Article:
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Contributing Life's Lessons to HCP: The Michael Lewis Story

profiles | Jun 30, 2020

As the Himalayan Cataract Project marks our 25th year, few individuals have had the personal connection to our work as author, photographer, doctor and friend, Michael Lewis. Michael is an orthopedic surgeon at the Illinois Bone and Joint Institute and has been a team physician for the Chicago White Sox and the Chicago Bulls.

In his latest book, The Ball’s in Your Court, Michael shares his most meaningful life’s lessons, including an entire chapter on Geoff Tabin and the work of HCP.

Michael first met Geoff more than thirty years ago when Geoff was studying medicine in Chicago. Over dinners in the Tabin household, Michael got to know Geoff’s father, Julius, a physicist who worked on the Manhattan Project, and Geoff’s mother, Johanna, a renowned psychoanalyst. The families established a life-long connection. Michael notes that Julius ignored medical advice not to have children after being exposed to radiation at Los Alamos. Instead, they had two exceptional boys – Geoff and his brother Cliff, who is the chairman of the Department of Genetics at Harvard Medical School. Michael quotes Julius as saying, “I’m happy with the consequences of ignoring that medical advice.” In Julius’s last year, Michael’s wife Valerie read to him from Second Suns, the story of Geoff and Dr. Ruit coming together to form HCP, as Julius’s health was declining. At the time of their passing, Michael provided eulogies for both of Geoff’s parents.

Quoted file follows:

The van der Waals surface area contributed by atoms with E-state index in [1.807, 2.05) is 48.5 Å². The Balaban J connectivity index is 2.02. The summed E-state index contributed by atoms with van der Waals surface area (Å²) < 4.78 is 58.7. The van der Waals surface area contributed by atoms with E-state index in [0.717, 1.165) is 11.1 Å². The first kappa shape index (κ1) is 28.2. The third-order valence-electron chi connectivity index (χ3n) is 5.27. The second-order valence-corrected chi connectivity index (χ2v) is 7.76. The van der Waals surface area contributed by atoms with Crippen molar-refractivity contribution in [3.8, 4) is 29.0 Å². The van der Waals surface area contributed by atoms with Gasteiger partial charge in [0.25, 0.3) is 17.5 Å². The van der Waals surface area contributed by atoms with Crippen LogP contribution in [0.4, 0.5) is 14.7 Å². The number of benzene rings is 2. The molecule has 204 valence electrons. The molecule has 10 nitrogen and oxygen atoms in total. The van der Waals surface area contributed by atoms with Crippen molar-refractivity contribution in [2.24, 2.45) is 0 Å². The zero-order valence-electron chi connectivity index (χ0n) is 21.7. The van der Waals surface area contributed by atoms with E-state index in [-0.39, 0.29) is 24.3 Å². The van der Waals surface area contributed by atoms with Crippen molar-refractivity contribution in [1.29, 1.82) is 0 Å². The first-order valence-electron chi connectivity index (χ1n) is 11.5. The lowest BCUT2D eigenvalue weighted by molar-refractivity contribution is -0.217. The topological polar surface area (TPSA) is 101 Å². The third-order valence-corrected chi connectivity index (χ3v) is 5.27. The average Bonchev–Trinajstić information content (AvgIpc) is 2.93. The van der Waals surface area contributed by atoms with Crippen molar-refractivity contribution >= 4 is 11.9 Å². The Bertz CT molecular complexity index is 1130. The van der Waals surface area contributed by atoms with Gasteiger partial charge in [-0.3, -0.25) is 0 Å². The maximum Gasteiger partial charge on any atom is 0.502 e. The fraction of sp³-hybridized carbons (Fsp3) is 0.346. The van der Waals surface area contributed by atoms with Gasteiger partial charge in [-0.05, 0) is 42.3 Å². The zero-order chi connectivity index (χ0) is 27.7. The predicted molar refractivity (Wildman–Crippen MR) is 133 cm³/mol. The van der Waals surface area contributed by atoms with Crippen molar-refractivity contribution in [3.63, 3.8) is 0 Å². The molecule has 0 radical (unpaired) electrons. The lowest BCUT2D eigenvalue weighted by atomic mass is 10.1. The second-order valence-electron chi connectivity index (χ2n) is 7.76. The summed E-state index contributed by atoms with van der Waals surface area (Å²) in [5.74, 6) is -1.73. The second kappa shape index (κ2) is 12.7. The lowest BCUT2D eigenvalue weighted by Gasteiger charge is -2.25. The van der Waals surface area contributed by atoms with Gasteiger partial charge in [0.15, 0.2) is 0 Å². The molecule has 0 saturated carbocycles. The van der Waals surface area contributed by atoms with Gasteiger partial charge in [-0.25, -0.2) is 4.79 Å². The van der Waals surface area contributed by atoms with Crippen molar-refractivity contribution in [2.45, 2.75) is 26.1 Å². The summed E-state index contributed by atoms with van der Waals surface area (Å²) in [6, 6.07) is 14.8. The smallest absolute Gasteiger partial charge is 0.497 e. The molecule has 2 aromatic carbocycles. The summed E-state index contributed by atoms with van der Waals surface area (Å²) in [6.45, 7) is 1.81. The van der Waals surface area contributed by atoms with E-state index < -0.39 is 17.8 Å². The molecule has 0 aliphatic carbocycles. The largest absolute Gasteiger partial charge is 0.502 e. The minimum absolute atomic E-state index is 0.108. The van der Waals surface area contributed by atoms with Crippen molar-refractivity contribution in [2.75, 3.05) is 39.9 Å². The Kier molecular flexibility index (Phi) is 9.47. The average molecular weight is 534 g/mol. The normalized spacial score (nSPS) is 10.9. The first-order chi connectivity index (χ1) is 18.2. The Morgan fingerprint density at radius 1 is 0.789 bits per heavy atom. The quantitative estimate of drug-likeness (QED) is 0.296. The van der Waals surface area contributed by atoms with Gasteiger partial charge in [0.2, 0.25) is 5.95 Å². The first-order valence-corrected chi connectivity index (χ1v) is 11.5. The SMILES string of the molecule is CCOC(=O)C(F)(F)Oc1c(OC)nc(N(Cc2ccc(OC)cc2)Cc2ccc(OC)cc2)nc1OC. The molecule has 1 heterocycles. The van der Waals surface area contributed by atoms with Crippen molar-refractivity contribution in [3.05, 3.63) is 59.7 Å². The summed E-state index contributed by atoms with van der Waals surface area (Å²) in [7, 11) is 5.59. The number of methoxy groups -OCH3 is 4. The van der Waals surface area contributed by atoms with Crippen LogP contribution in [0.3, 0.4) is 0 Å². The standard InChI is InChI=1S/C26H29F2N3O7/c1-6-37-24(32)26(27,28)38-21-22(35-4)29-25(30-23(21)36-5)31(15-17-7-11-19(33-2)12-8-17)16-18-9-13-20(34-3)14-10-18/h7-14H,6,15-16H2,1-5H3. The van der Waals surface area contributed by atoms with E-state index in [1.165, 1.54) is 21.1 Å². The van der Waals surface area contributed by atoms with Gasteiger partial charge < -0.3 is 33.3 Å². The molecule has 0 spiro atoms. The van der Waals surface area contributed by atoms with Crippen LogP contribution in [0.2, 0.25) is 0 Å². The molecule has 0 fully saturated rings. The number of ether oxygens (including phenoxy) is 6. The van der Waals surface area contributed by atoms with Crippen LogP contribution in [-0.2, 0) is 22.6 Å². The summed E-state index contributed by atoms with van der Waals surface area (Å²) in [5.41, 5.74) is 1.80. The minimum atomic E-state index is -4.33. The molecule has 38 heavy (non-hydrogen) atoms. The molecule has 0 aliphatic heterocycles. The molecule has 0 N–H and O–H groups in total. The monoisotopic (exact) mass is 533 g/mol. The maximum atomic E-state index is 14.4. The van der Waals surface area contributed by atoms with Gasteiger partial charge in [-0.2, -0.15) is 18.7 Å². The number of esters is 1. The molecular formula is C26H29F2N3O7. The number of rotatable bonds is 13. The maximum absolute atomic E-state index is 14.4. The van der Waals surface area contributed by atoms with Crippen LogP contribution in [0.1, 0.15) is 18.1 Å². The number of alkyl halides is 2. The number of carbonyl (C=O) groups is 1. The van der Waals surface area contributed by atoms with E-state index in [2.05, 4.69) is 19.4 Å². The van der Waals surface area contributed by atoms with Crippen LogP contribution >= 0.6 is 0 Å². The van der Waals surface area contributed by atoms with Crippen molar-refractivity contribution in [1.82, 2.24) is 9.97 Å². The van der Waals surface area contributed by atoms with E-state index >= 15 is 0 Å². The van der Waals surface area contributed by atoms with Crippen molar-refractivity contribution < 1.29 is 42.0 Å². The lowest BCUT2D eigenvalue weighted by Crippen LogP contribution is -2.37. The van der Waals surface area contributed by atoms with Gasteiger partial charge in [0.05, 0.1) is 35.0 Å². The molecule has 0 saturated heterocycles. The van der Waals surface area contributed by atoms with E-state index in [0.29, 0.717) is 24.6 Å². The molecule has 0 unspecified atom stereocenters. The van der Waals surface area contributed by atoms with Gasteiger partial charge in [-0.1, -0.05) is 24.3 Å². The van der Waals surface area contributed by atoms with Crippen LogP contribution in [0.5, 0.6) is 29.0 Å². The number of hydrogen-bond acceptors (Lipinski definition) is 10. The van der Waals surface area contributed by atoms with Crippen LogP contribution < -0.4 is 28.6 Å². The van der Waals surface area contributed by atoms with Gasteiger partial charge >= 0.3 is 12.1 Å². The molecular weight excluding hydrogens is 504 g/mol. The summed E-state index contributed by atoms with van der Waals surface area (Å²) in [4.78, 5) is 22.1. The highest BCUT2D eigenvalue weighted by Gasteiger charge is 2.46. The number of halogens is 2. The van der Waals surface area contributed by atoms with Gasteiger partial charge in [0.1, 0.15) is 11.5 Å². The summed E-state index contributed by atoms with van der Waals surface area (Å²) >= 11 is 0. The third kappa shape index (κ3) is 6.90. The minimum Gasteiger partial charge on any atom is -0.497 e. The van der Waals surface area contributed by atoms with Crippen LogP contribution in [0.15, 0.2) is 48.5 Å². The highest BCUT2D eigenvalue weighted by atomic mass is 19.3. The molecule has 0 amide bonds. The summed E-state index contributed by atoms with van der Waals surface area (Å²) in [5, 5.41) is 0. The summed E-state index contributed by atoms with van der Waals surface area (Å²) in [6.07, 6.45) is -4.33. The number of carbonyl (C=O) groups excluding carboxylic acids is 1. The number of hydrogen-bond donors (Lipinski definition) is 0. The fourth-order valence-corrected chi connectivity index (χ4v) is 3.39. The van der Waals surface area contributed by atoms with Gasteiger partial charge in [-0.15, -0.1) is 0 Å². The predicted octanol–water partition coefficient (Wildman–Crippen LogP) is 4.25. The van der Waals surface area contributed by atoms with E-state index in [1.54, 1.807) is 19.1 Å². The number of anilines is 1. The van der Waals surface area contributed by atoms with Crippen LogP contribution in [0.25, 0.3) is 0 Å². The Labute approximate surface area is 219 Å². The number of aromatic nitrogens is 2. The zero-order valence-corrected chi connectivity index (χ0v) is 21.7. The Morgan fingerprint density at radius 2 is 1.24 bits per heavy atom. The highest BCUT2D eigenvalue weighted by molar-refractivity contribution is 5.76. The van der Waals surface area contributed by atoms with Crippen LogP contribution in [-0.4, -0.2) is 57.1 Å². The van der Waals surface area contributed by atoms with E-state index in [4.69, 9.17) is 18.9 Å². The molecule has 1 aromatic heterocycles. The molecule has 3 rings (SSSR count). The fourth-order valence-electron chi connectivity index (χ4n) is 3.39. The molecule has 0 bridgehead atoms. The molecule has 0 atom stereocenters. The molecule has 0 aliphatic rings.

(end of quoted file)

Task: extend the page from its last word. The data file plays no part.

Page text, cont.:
In 2007, Michael and Valerie joined Geoff on one of his first trips to Ghana. Michael remembers Geoff as being impervious to hardship or jetlag. After an all-night flight, Geoff jumped into a truck with his microscope for a several-hour ride to an outreach site. He then performed numerous cataract surgeries and still wanted to go out dancing that night. Michael was inspired by the way Geoff and HCP had adapted the approach to outreach cataract delivery developed by Dr. Ruit and his team at Tilganga in Nepal to Africa - organizing and preparing hundreds of candidates for surgery. After surgery, on the following morning when the bandages were removed, the patients realized that they could suddenly see perfectly. Michael was exhilarated to see the joyous reaction from each individual, many of whom had been blind for years. “For $25 an eye, it’s as good as it gets; I can’t imagine a bigger bang for your buck on the planet,” he remarked.

As a result of his observing Geoff performing surgery at his eye camp, Michael produced Eagle Eyes, a children’s story about an 11-year old Ghanaian boy who discovers that there’s more to life than soccer when his grandfather’s sight is restored. The book, written by NYT best-selling author Jacqueline Mitchard with Michael’s photographs, has been credited with faithfully capturing village life in West Africa and inspiring preteenagers in both the United States and in Ghana.